|The First World War.|
Notes on soldier.
|Tatt - George William||
TATT, George William – Private – 35259, 5th Bn. Yorkshire Regt. (Alexandra, Princess of Wales’s Own)
He was the youngest son of Arthur James & Lydia TATT of Oilmills Road, Ramsey Mereside, was killed in action on Wednesday, 10th April 1918, aged 18 years, and is commemorated on the Ploegsteert Memorial, which stands in the Berks. Cemetery Extension, Comines-Warneton, Hainaut, Belgium. Pte. TATT, who had been a pupil teacher at the Ramsey Mereside school, joined the Colours on 14th June 1917, and had only been at the Front for ten days when he was killed instantly by a machine gun bullet near Estames. [Also on Pondersbridge memorial] Formerly 35000 9th T.R. Bn.
|Taylor - George||From an unknown newspaper dated December 12th 1914 = 'Ramsey Arrivals from the Front' - There have arrived in Ramsey for a period of convalescence, the following Ramsey soldiers who were wounded at the Front, and certainly are looking well as can be expected:- Private George Taylor - Wounded in the wrist; has been at Clapham Junction Hospital.|
|Taylor - Sidney [C].||
3/11/1917 - From a local newspaper -
Local War News - Roll of Honour - DIED OF WOUNDS Pte. C. Taylor Forty
Foot Bridge, Beds. Regt.
TAYLOR, Sidney – Private – 23638, 1st Bn. Bedfordshire Regt.
He was the son of John & Sarah (nee SPENCER) TAYLOR of the Blue Bell public house, Ramsey Fortyfoot, was wounded in action at Gheluvelt, near Ypres, while serving at the Front. He died a few days later at a Base Hospital on Sunday, 7th October 1917, aged about 19 years, and was buried in the Hooge Crater Cemetery, Ieper, West-Vlaanderen, Belgium. [Also on Ramsey Fortyfoot memorial]
S [Sidney] Taylor - His name appears on the Ramsey Fortyfoot memorial. This memorial is now located in the new Village hall, prior to that it could be found in the church of St Felix, that used to stand near to that site. IN MEMORIAM - GREATER LOVE HATH NO MAN THAN THIS THAT A MAN LAY DOWN HIS LIFE FOR HIS FRIENDS - THE GREAT WAR - 1914-1918.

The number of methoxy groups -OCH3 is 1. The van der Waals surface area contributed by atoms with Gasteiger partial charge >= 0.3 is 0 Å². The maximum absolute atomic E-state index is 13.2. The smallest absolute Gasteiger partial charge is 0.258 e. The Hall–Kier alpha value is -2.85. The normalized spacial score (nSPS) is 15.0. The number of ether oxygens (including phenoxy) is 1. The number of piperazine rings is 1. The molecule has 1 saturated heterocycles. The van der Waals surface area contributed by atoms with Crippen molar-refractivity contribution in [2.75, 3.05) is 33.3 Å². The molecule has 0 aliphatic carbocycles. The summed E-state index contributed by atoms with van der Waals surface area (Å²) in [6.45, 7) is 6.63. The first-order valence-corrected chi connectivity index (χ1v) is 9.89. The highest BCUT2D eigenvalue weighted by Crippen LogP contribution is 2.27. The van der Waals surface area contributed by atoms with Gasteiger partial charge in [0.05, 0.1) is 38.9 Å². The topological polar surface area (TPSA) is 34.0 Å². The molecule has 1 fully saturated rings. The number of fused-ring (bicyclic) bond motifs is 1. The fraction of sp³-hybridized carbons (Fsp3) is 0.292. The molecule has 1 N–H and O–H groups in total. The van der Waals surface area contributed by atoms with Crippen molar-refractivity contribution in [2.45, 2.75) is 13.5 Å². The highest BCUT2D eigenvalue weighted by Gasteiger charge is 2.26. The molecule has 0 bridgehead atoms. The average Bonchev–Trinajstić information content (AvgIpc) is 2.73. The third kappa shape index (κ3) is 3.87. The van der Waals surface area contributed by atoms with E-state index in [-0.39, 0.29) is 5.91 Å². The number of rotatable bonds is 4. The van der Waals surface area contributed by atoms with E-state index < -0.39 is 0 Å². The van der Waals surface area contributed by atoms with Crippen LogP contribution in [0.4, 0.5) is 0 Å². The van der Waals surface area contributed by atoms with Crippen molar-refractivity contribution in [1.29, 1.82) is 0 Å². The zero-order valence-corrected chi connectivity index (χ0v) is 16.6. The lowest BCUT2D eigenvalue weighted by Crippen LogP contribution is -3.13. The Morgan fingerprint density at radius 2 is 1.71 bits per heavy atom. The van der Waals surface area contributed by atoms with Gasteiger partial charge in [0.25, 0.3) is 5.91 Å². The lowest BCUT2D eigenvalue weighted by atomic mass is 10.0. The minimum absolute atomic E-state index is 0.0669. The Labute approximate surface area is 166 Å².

|Teeson - Arthur||
East Kent Regiment [Buffs], Great Whyte, Ramsey, Killed. 8th September 1917.
TEESON, Arthur – Private – G.18870, 7th Bn. East Kent Regt. (The Buffs).
He was the son of William & Sarah Ann (nee GOWLER) TEESON of Bury Road, Ramsey, had been in the Army for about twelve months when he was killed in action on Saturday, 18th November 1916, aged 36 years, and his grave is in the Stump Road Cemetery, Grandcourt, Somme, France. He left a widow Agnes Annie (nee EVISON) TEESON, who he had married at Ramsey on 8th August 1907, and four children.
|Thomas - James Richard Llewellyn||
THOMAS, James Richard Llewellyn – Private – 18144, 1st Bn. Suffolk Regt.
He was the son of James William & Sarah Kate (nee ROSE) THOMAS of Pondersbridge, was killed in action on Saturday, 24th July 1915, aged about 18 years, and his grave is in the Kemmel Chateau Military Cemetery, Heuvelland, West-Vlaanderen, Belgium. [Not on Ramsey memorial; on Pondersbridge & Whittlesey memorials]
|Tibbles - William||
TIBBLES, William – Private – 49778, 2nd Bn. Bedfordshire Regt.
He was the son of William & Florence Emma (nee SINCLAIR) TIBBLES of Rays Drove, Lotting Fen, Ramsey Heights, was shot through the head and died instantly, while serving with the British Expeditionary Force in France. He died on Monday, 1st July 1918, aged 18 years, and is commemorated on the Pozieres Memorial, which encloses the Pozieres British Cemetery, Somme, France. [Also on Ramsey St. Marys memorial]
|Topper - A.||
From a local newspaper his name appears as having enlisted in the Army by June 10th 1915 - Topper, A., Huntingdonshire Cyclist Battalion.